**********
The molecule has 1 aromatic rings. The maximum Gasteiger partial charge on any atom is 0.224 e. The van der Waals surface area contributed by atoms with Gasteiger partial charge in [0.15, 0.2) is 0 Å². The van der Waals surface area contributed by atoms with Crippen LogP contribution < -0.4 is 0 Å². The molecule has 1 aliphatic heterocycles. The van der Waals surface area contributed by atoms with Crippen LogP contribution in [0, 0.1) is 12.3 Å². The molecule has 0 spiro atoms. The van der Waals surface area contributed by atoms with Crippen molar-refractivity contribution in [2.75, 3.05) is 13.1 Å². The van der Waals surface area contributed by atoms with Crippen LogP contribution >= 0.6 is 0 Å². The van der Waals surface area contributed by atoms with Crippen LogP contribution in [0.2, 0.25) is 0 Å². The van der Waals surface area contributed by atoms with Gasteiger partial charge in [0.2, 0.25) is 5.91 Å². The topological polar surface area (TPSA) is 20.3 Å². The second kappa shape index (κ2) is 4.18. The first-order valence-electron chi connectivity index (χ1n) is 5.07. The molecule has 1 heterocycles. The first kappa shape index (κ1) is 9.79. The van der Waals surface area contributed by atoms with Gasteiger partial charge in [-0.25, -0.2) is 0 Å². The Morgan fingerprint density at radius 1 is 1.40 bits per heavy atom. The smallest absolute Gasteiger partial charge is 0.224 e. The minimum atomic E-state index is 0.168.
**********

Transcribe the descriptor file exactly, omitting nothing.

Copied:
The molecule has 1 aromatic rings. The maximum Gasteiger partial charge on any atom is 0.224 e. The van der Waals surface area contributed by atoms with Gasteiger partial charge in [0.15, 0.2) is 0 Å². The van der Waals surface area contributed by atoms with Crippen LogP contribution < -0.4 is 0 Å². The molecule has 1 aliphatic heterocycles. The van der Waals surface area contributed by atoms with Crippen LogP contribution in [0, 0.1) is 12.3 Å². The molecule has 0 spiro atoms. The van der Waals surface area contributed by atoms with Crippen molar-refractivity contribution in [2.75, 3.05) is 13.1 Å². The van der Waals surface area contributed by atoms with Crippen LogP contribution >= 0.6 is 0 Å². The van der Waals surface area contributed by atoms with Crippen LogP contribution in [0.2, 0.25) is 0 Å². The van der Waals surface area contributed by atoms with Gasteiger partial charge in [0.2, 0.25) is 5.91 Å². The topological polar surface area (TPSA) is 20.3 Å². The second kappa shape index (κ2) is 4.18. The first-order valence-electron chi connectivity index (χ1n) is 5.07. The molecule has 1 heterocycles. The first kappa shape index (κ1) is 9.79. The van der Waals surface area contributed by atoms with Gasteiger partial charge in [-0.25, -0.2) is 0 Å². The Morgan fingerprint density at radius 1 is 1.40 bits per heavy atom. The smallest absolute Gasteiger partial charge is 0.224 e. The minimum atomic E-state index is 0.168.